Arne Eigenfeldt sees AI as a creativity booster, rather than a replacement for human creation.
IBM is exploring a range of music-related AI applications, including Watson Beat. Explains IBM researcher Kelly Shi, “Watson Beat composes music by ‘listening’ to at least 20 seconds of music, and then creates new tracks of melodies, ambient sounds, and beats based on what it learned from the original sample – whether the user wrote it, or is using other samples and songs.”
SOCAN is working with IBM Watson and Canada’s leading AI labs to utilize the technology on behalf of songwriters and music publishers. “SOCAN is very committed to artificial intelligence,” says SOCAN Chief Operating Officer Jeff King. “We want to be a global leader in this area.”
King says AI is particularly useful in music identification. “Watson can look at 700,000 web pages per second,” he explains. “We’ve applied the power of Watson to YouTube and user-generated content. Initially we focused on lyrics: Watson would learn a song then go looking for matches. We had good success. Then we went looking at the music, melodic patterns and so forth, and Watson did reasonably well. But when you combine the two functions, examining [both] lyrics and melody, then the probabilities were much higher. So we’re seeing AI as a really interesting opportunity to license and monetize cover versions in a smart, non-manual way. Using AI like this could really transform the industry.”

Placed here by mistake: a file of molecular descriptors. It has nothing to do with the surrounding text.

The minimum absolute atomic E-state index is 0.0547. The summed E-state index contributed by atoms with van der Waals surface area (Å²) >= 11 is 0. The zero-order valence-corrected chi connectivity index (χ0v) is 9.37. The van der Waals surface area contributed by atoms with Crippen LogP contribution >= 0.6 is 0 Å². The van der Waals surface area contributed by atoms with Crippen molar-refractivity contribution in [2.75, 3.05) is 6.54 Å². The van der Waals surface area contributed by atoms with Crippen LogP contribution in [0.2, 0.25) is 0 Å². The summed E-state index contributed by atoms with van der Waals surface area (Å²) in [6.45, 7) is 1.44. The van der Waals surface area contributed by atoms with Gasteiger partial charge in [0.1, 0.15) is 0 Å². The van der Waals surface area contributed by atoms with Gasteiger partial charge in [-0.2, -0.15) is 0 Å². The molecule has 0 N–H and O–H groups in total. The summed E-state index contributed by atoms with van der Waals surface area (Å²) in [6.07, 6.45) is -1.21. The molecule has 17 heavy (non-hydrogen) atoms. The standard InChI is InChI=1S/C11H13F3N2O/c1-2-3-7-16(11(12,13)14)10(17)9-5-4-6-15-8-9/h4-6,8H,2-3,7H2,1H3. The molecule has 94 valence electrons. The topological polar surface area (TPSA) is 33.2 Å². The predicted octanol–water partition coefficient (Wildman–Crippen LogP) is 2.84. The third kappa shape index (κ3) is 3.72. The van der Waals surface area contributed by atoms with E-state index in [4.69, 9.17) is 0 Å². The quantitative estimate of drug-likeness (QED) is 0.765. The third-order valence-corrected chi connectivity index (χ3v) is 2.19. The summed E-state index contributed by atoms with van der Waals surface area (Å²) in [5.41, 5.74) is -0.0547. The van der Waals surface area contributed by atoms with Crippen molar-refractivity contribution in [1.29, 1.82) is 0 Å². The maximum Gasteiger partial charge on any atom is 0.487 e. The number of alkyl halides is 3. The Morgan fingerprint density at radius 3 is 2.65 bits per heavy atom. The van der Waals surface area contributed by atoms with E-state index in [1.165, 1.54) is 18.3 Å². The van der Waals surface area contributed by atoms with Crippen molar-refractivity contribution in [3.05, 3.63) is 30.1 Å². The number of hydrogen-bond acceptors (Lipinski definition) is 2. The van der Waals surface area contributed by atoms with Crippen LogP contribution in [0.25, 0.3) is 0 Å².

King adds that AI has other positive applications for SOCAN. “We can use the processing power and learned logic to identify when someone is starting to break out,” explains King. “For instance, in our Watson experiment, we discovered that when an artist is mentioned on social media outside their postal code, they’re likely on the verge of doing something. We’re using things like that to help our recruitment activities, to identify people who should be part of the SOCAN universe.”
Vancouver-based composer and Simon Fraser University professor Arne Eigenfeldt, is dedicated to exploring metacreation (imbuing computers with creative behavior); Eigenfeldt is an expert on the subject of musebots, which are virtual musical agents that make music together.